In the Footsteps of John the Baptist 6: Ein Kerem and the Birthplace and Wilderness of John

In the Footsteps of John the Baptist 6: Ein Kerem and the Birthplace and Wilderness of John August 15, 2022

More highlights from my trip to the Holy Land. I drove to Ein Kerem, which was a village in Jesus’ time but today is a neighborhood in the modern city of Jerusalem. There is a tradition that identifies it as the birthplace of John the Baptist. Based on a second century source (which I will say more about in a guest post on Bart Ehrman’s blog soon) I think there is another possibility that deserves to be considered, one that the early church otherwise conveniently omitted (the first instance of this being Luke’s vague reference to a town in the hill country of Judah). I will have even more to say about this in what I write during the coming year. The trip was not just exploring places with genuine verifiable connections with John the Baptist. Had it been, it would have been a short trip indeed! The wider influence of John and traditions about him are also within the purview of the project and of interest to me.

In Ein Kerem I visited the church that is supposed to be John’s birthplace. Here are some photos of the exterior, interior, grotto, and artwork.


From there I drove to Even Sapir which appeared to be the way to reach the Monastery of St. John in the Desert. It isn’t in the desert, but it is in the wilderness in the sense of the relevant ancient terms (and of course at one point desert in English had more to do with the place being deserted). I will say more about this below in response to a recent blog post by another New Testament scholar. You’ll see from photos that the area is not arid but lush. I am glad that I did not know a more direct route than trying to get there through Even Sapir, since it gave me the unexpected opportunity to ask for directions at the Essene Farm. This is a healthy living commune that is more New Age than anything to do with the ancient Essenes. However, the suggestion has been made that John might have been an Essene at some point, perhaps even spending time at Qumran (which I also visited and will blog about in a future post). That suggestion is about the ancient Essenes, the group whose texts are known as the Dead Sea Scrolls. So I am really happy to be able to say, and to at least try to work into my book on John the Baptist for a general audience, that when I was trying to find St. John the Baptist in the Wilderness, I stopped to ask directions at the Essene Farm. Here are some photos of the monastery grounds, cave, chapel, and artwork from the interior.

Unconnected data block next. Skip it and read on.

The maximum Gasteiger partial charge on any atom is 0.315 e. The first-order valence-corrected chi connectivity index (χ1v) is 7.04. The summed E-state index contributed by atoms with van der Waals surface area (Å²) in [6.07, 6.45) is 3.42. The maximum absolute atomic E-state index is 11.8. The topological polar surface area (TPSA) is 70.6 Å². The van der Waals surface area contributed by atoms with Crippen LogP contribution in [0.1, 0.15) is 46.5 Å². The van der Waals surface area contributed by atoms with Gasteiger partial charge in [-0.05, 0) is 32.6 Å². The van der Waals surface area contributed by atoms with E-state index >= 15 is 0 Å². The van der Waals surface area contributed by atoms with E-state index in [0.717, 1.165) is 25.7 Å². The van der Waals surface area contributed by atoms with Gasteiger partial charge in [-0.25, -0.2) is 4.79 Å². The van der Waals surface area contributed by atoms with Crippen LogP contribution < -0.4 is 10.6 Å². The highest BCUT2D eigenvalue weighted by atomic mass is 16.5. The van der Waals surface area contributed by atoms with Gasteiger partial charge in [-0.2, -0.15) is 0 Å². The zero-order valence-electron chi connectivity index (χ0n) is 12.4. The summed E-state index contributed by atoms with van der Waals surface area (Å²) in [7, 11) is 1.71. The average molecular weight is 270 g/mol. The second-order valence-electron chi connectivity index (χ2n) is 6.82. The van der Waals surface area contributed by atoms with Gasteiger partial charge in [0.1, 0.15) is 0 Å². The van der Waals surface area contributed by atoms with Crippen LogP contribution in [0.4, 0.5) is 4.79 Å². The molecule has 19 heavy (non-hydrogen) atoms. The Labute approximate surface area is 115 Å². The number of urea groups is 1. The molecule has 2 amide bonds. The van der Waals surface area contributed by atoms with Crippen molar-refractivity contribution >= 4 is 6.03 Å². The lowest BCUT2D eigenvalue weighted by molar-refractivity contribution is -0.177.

I was particularly struck by the iconography in the hallway inside the part of the monastery that is open to pilgrims and tourists. There are icons of Moses and Elijah, representing the Law and the Prophets. Seen visually it led me to connect something Jesus said about John with something that the Synoptic Gospels say about Jesus. Jesus said that the Law and Prophets were until John, when the Kingdom of God is proclaimed. The Gospels on the other hand depict Moses and Elijah coming to Jesus on the Mount of Transfiguration. Does this story seek to counter what Jesus himself said and have the Law and Prophets be about and until Jesus instead? Here are the photos of the icons I’m referring to. They are modern but nonetheless striking in the way I’ve indicated.